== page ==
"We aren't radical people [but other levels of government and industrial companies] can no longer come onto our territory without our invitation. We will make sure of it," Frederick said. "We welcome people to Lheidli territory but now you have to deal with us on a proper basis. We will work with industry, with governments, with our neighbours - so we can live together and work together. As one."

Teegee laughed cynically about the old falsity that First Nations people got things for free from the Canadian/provincial government. He and Frederick explained that even federally assigned reserve lands were bound by bureaucratic rules preventing a First Nation from deciding for itself what was to happen in their figurative front yard. Now this court case established their unassailable rights to the front yard, the back yard, and the whole proverbial back 40 - as First Nations had always asserted.

You see, they took turns explaining, prior to this court victory, if a tree was cut from a Lheidli forest, the provincial government charged stumpage money, the federal and provincial governments got tax money, even municipalities got payments for that harvested tree. But the First Nation of record received nothing.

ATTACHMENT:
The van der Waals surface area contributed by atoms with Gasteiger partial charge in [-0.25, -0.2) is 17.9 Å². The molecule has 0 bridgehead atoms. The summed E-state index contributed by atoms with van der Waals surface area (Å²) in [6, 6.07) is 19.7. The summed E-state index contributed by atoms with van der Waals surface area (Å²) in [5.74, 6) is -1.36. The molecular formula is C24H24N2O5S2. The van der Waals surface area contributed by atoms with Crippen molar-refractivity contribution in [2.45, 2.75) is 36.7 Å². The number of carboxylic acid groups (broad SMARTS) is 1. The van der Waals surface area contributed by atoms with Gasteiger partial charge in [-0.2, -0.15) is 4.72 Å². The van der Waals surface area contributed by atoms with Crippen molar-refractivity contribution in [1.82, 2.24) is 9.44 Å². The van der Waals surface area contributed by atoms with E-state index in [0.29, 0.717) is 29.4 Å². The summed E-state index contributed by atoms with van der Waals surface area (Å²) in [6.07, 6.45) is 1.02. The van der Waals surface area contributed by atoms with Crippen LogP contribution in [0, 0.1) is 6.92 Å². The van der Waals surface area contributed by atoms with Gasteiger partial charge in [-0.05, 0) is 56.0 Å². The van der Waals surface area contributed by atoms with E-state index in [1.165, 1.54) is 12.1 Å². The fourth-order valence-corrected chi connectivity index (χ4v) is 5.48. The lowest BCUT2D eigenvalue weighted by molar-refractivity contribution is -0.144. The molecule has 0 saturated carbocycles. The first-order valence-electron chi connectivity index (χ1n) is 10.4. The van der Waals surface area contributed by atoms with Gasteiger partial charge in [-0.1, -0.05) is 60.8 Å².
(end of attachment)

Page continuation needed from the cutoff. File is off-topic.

This had been protested at every turn, the panelists explained. Colonizers were here originally as guests of First Nations, and business deals were struck to help one another out (furs or guiding services in exchange for supplies and services, etc.).

The relationship only soured when too many of these visitors were making unilateral decisions over the land and forgetting their place in the business deal. Very little First Nations land was ever lost in a war, very little was fairly dealt away in business transactions. Hence, the 100-plus court actions finished or in progress, one of which was the Tsilhqot'in case that needed 25 years to reach the Supreme Court.

Not only was land-use about to change, the panelists agreed, but so too was the entire forestry stumpage system, the licensing system for petroleum and mines, the protocols for allowing any company to do work on the land, etc.